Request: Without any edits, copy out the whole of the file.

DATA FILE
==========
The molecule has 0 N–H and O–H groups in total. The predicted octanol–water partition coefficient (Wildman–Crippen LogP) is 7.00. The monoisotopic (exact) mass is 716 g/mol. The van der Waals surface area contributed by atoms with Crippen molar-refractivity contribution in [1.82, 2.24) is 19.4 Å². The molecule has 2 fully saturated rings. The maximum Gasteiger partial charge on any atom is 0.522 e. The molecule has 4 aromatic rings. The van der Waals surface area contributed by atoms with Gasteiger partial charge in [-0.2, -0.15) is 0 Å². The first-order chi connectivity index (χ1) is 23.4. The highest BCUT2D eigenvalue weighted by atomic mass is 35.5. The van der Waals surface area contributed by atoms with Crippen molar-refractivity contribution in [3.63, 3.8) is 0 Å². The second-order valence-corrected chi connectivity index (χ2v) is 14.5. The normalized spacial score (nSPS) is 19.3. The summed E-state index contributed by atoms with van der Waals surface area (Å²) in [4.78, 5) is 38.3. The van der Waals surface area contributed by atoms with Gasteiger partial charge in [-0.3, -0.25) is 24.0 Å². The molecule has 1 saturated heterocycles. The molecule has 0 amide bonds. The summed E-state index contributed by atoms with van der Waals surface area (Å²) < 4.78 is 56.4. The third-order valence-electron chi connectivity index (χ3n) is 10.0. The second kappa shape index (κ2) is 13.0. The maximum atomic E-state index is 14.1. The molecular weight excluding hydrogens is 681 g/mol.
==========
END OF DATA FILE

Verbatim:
The molecule has 0 N–H and O–H groups in total. The predicted octanol–water partition coefficient (Wildman–Crippen LogP) is 7.00. The monoisotopic (exact) mass is 716 g/mol. The van der Waals surface area contributed by atoms with Crippen molar-refractivity contribution in [1.82, 2.24) is 19.4 Å². The molecule has 2 fully saturated rings. The maximum Gasteiger partial charge on any atom is 0.522 e. The molecule has 4 aromatic rings. The van der Waals surface area contributed by atoms with Gasteiger partial charge in [-0.2, -0.15) is 0 Å². The first-order chi connectivity index (χ1) is 23.4. The highest BCUT2D eigenvalue weighted by atomic mass is 35.5. The van der Waals surface area contributed by atoms with Crippen molar-refractivity contribution in [3.63, 3.8) is 0 Å². The second-order valence-corrected chi connectivity index (χ2v) is 14.5. The normalized spacial score (nSPS) is 19.3. The summed E-state index contributed by atoms with van der Waals surface area (Å²) in [4.78, 5) is 38.3. The van der Waals surface area contributed by atoms with Gasteiger partial charge in [-0.3, -0.25) is 24.0 Å². The molecule has 1 saturated heterocycles. The molecule has 0 amide bonds. The summed E-state index contributed by atoms with van der Waals surface area (Å²) < 4.78 is 56.4. The third-order valence-electron chi connectivity index (χ3n) is 10.0. The second kappa shape index (κ2) is 13.0. The maximum atomic E-state index is 14.1. The molecular weight excluding hydrogens is 681 g/mol.